J S Bach

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Catalog No: QTZ2084

Artists: Jacob Katsnelson

Composers: J.S. Bach

Johann Sebastian Bach (1685-1750)

Suite in A minor BWV 818a

Prélude
Allemande
Courante
Sarabande
Menuet
Gigue

Capriccio sopra la lontananza del suo fratello dilettissimo BWV 992
“Ist eine Schmeichelung der Freunde, um denselben von seiner Reise abzuhalten”
“Ist eine Vorstellung unterschiedlicher Casuum, die ihm in der
Fremde könnten vorfallen“
“Ist ein allgemeines Lamento der Freunde”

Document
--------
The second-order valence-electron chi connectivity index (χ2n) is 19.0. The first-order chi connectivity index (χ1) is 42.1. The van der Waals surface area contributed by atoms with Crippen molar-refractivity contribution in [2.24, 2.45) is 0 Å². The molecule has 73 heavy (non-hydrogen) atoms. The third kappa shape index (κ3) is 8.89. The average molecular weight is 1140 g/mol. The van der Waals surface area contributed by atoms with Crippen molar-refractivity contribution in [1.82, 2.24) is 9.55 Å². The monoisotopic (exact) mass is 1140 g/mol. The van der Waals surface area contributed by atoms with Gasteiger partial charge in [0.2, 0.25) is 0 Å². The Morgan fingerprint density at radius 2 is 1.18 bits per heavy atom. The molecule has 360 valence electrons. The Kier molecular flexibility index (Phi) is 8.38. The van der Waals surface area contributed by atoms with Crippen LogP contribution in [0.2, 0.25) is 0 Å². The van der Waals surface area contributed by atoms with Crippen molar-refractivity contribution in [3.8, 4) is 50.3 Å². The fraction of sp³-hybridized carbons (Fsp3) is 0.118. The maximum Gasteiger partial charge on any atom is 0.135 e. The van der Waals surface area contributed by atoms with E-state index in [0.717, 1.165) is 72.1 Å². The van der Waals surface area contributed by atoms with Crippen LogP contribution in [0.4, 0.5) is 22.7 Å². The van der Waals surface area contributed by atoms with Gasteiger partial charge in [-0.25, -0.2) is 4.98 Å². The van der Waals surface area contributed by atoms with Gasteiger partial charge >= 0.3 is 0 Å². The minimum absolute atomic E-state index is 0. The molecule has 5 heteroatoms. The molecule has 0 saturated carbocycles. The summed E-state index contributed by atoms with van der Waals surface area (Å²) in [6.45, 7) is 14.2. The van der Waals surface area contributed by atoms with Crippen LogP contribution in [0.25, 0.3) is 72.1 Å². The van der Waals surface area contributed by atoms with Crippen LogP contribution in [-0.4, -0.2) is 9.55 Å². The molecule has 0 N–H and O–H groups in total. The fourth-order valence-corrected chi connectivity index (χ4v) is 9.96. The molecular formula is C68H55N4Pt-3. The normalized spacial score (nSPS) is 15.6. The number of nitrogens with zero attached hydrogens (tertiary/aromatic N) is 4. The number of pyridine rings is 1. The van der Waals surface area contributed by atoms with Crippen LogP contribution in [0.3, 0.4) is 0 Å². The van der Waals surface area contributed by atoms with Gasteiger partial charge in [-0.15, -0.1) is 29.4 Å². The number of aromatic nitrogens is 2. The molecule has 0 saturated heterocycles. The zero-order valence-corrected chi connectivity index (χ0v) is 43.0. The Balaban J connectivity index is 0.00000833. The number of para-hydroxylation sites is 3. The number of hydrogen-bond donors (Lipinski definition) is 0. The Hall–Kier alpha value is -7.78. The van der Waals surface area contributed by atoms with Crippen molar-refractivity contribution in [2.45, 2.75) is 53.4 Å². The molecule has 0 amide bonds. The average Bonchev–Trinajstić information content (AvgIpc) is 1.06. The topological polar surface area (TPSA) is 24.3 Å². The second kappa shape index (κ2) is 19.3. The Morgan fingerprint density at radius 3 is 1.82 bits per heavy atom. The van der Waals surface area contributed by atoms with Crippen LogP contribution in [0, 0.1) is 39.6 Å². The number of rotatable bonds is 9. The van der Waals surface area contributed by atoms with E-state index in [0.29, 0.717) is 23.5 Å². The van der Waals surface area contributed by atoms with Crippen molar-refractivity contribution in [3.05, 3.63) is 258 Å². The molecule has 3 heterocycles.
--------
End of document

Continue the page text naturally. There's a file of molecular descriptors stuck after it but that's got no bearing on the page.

“Allhier kommen die Freunde, weil sie doch sehen, dass es anders nicht
sein kann, und nehmen Abschied“
Aria di Postiglione
Fuge all’imitazione della cornetta di postiglione

15 Sinfonia BWV 787 – 801
N° 1 in C major, BWV 787
N° 2 in C minor, BWV 788
N° 14 in B flat major, BWV 800
N° 11 in G minor, BWV 797
N° 10 in G major, BWV 796
N° 15 in B minor, BWV 801
N° 7 in E minor, BWV 793
N° 6 in E major, BWV 792
N° 12 in A major, BWV 798
N° 13 in A minor, BWV 799
N° 3 in D major, BWV 789
N° 4 in D minor, BWV 790
N° 8 in F major, BWV 794
26 N° 9 in F minor, BWV 795
27 N° 5 in E flat major, BWV 791

Prelude and Fugue in B minor (for organ, arr. Franz Liszt) BWV 544